Mark Ryan
Wageningen University and Research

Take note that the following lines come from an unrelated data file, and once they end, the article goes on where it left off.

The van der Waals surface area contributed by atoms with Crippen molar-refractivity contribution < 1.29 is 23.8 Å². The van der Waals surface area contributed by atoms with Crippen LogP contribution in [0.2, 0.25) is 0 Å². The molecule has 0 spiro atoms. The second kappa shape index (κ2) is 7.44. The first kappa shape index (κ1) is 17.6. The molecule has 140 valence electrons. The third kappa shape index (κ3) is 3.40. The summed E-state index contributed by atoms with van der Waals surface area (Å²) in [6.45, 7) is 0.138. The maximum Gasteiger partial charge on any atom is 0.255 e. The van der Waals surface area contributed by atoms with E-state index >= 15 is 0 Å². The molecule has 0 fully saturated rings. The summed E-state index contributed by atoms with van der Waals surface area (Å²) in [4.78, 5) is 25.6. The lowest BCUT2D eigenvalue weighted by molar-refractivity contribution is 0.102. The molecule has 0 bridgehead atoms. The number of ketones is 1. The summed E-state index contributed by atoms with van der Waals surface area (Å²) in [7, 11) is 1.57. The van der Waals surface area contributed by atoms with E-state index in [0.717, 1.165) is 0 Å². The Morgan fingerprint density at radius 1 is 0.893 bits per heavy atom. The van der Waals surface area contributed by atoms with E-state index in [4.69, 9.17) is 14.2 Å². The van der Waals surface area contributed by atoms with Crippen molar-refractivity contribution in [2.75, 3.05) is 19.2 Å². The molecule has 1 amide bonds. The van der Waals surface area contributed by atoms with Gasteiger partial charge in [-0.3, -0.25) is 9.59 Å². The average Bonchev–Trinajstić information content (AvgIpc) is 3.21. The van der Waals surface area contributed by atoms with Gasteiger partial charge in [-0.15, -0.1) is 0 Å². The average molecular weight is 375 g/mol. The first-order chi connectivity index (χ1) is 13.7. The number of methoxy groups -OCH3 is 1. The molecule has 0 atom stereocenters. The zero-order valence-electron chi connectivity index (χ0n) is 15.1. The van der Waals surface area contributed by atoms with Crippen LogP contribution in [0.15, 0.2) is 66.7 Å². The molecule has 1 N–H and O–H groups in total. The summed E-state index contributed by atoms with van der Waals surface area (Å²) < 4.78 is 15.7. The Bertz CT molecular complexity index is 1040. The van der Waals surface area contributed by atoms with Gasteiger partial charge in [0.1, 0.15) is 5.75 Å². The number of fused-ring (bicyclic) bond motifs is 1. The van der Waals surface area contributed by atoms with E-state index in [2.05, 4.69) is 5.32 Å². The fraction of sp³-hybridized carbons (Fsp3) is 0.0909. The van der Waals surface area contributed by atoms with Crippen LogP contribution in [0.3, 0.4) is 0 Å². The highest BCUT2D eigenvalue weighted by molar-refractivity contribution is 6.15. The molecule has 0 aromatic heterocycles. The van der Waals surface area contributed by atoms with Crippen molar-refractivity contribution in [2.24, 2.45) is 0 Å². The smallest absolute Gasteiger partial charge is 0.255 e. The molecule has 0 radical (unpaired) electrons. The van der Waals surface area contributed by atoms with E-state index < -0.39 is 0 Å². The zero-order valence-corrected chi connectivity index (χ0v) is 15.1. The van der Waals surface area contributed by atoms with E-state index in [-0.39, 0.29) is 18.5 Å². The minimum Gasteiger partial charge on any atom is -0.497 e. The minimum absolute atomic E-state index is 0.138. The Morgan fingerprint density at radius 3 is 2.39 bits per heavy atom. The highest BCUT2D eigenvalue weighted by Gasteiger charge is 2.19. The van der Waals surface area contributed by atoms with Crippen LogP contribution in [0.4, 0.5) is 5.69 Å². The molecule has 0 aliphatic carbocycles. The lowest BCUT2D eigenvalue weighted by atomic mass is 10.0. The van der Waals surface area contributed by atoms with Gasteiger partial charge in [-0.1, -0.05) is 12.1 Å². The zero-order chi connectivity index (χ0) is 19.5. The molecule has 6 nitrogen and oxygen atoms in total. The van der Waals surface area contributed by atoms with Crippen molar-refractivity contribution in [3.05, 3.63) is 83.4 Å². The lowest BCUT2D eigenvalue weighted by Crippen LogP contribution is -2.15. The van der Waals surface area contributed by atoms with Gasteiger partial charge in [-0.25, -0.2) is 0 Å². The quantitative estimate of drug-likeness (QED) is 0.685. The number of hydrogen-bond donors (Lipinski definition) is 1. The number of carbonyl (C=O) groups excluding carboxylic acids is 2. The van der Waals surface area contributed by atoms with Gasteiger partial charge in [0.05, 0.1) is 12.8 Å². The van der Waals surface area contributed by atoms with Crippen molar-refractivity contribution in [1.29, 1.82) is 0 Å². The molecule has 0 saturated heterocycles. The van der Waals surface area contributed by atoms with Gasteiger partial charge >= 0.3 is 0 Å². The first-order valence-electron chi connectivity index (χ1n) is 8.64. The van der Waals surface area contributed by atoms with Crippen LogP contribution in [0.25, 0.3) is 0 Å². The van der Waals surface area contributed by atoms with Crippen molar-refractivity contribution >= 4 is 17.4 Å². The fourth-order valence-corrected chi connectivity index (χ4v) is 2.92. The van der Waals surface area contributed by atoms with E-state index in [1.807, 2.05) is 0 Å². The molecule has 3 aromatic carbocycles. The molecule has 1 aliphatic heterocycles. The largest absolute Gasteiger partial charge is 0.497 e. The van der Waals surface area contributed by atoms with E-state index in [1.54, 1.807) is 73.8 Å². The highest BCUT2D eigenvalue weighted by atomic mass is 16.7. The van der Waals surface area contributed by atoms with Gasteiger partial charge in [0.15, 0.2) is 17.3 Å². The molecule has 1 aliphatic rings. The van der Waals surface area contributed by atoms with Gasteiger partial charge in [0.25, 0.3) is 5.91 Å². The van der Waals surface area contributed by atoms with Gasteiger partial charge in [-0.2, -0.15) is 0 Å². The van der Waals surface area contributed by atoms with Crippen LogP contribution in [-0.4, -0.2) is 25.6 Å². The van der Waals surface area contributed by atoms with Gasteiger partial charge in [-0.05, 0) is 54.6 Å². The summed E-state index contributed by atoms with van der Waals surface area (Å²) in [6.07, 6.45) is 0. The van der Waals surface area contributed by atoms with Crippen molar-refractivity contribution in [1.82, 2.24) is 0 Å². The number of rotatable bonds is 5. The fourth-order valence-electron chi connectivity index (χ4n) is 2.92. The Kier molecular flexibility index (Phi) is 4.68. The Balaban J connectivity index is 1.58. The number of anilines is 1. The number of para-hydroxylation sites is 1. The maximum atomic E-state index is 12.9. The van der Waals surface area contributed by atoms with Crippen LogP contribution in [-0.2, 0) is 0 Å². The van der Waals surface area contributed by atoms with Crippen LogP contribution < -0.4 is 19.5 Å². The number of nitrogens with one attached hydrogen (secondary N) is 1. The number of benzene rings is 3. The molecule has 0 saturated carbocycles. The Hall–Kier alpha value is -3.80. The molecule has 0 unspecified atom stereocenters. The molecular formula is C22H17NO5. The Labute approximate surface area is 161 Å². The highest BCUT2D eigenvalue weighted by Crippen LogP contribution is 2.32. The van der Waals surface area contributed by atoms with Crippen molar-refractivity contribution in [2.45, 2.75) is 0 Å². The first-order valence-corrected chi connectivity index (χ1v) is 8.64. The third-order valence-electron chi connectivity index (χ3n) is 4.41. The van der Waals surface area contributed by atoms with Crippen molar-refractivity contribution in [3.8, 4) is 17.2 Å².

Purpose The media has even been very critical of some East Asian countries’ use of digital contact-tracing to control Covid-19. For example, South Korea has been criticised for its use of privacy-infringing digital contact-tracing. However, whether their type of digital contact-tracing was unnecessarily harmful to the human rights of Korean citizens is open for debate. The purpose of this paper is to examine this criticism to see if Korea’s digital contact-tracing is ethically justifiable. Design/methodology/approach This paper will evaluate Korea’s digital contact-tracing through the lens of the four human rights principles to determine if their response is ethically justifiable. These four principles were originally outlined in the European Court of Human Rights, namely, necessary, proportional, scientifically valid and time-bounded (European Court of Human Rights 1950). Findings The paper will propose that while the use of Korea’s digital contact-tracing was scientifically valid and proportionate (albeit, in need for improvements), it meets the necessity requirement, but is too vague to meet the time-boundedness requirement. Originality/value The Covid-19 pandemic has proven to be one of the worst threats to human health and the global economy in the past century. There have been many different strategies to tackle the pandemic, from somewhat laissez-faire approaches, herd immunity, to strict draconian measures. Analysis of the approaches taken in the response to the pandemic is of high scientific value and this paper is one of the first to critically engage with one of these methods – digital contact-tracing in South Korea.
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